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Fine intervals are required when using point intercept transects to assess coral reef status

Cite this dataset

Kuo, Chao-Yang et al. (2022). Fine intervals are required when using point intercept transects to assess coral reef status [Dataset]. Dryad.


The Point Intercept Transect (PIT) method has commonly been used in recent decades for estimating the status of coral reef benthic communities. It is a simple method that is efficiently performed underwater, as benthic components are recorded only as presence or absence at specific interval points along transects. Therefore, PIT is also popular in citizen science activities such as Reef Check programs. Longer intervals are commonly associated with longer transects, yet sampling interval length can significantly influence benthic coverage calculations. Despite this, the relative accuracy of longer or shorter intervals related to transect length has not been tested for PIT. In this study, we tested the optimum intervals of PIT for several commonly used transect lengths using the bootstrap method on empirical data collected on tropical coral reefs and non-reefal coral communities. Our results recommend fine intervals of 10 cm or shorter, depending on the length of the transect, to increase the accuracy of estimating benthic community status on coral reefs. Permanent transects should also be considered in long-term monitoring programs to improve data quality.


This dataset was collected at six sites on four reefs across Taiwan’s tropical and subtropical regions between April and July 2019. The two reefs in the tropical region were Tiaoshi in the south and Kihaw in the southeast of Taiwan Island. The other two reefs in the subtropical region were Chinwan Inner Bay in the Penghu Archipelago and Yehliu in northern TaiwanThe six sites included two depths in Yehliu (3 m and 6 m) and Tiaoshi (5 m and 10 m), but only one depth each in Kihaw (3 m) and Chinwan Inner Bay (3 m) because these two had no suitable reef communities located deeper than 5 m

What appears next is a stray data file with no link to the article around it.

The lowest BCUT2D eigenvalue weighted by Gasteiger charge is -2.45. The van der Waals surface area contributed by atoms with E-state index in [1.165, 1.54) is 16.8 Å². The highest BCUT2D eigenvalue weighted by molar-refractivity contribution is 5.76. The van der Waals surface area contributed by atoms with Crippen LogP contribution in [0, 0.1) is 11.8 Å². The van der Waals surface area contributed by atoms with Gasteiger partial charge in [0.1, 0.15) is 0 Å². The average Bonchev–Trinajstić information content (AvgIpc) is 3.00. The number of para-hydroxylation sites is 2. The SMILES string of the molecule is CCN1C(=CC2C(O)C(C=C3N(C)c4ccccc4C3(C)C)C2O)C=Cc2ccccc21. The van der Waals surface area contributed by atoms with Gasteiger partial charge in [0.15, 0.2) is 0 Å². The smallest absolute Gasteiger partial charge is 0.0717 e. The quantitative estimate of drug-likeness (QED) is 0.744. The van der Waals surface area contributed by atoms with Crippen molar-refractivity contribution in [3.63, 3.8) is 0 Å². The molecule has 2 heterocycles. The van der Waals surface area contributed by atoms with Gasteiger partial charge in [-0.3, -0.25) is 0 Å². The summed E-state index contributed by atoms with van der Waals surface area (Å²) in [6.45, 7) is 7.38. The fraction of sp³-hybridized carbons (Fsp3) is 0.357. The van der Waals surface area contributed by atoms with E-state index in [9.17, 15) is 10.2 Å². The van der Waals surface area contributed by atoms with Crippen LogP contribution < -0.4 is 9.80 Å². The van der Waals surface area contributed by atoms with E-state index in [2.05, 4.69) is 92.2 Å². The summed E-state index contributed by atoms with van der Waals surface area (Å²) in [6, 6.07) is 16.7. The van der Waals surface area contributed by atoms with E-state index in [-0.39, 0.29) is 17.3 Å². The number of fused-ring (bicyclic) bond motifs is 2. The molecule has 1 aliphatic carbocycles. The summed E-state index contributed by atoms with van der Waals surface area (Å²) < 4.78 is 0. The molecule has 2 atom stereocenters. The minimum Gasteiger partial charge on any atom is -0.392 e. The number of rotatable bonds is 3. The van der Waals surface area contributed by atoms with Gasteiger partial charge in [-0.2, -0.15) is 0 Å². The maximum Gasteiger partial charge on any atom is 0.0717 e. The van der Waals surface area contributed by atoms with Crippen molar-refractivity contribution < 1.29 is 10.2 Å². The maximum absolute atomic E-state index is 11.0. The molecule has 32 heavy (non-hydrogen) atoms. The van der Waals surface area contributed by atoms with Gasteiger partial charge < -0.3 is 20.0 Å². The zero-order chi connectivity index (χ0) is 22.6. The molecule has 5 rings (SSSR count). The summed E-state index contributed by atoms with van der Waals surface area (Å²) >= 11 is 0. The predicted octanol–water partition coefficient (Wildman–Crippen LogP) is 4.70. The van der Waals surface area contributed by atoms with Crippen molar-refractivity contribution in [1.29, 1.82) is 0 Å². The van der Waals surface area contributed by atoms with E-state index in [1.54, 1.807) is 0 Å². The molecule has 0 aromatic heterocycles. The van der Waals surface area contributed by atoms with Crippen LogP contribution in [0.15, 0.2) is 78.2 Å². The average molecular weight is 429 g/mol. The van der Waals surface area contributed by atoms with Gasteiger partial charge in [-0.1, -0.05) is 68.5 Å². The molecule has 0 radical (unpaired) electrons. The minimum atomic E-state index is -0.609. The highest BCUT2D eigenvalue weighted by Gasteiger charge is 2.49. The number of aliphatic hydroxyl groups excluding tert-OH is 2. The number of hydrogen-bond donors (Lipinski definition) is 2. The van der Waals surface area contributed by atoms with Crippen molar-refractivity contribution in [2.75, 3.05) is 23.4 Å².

Three consecutive transects were placed, according to reef contouring, continuously a few meters apart along depth contours parallel to the shoreline at each site. Alternatively, three transects were deployed in parallel for short reefs. The standard transect length used in this dataset was 15 m. However, one transect at the shallow depth of Tiaoshi was 14 m long because of operator error. A total of 18 transects at six sites were surveyed.

We applied the ten categories of Reef Check’s Tropical Program protocol (Hodgson et al., 2006) to classify benthos and substrates, including hard coral (HC), soft coral (SC), recently killed coral (RKC), nutrient indicator algae (NIA), sponge (SP), rock (RC), rubble (RB), sand (SD), silt/clay (SI), and other substrates (OT). In addition, hard corals, including the scleractinians, Heliopora and Millepora, were identified to species level, and rock was divided into rock (RC), turf algae (TF), and crustose coralline algae (CCA).

The quantification of each benthic category on each transect was first calculated using the Line Intercept Transect (LIT) method. Briefly, the substrate type at each sampling point with one cm interval was assigned to one of the categories above. The percentage cover of each category on each transect was calculated by dividing the cumulative points of the category by the total points of the transect (1400 or 1500 points for 14 or 15 m transects, respectively). 

Usage notes

Detailed information is listed in the "README_Kuo_et_al_2022_BenthicCommunityComposition_raw.txt" file.


Ocean Conservation Administration, Ocean Affairs Council, Taiwan, Award: 108-C-9

Biodiversity Research Center, Academia Sinica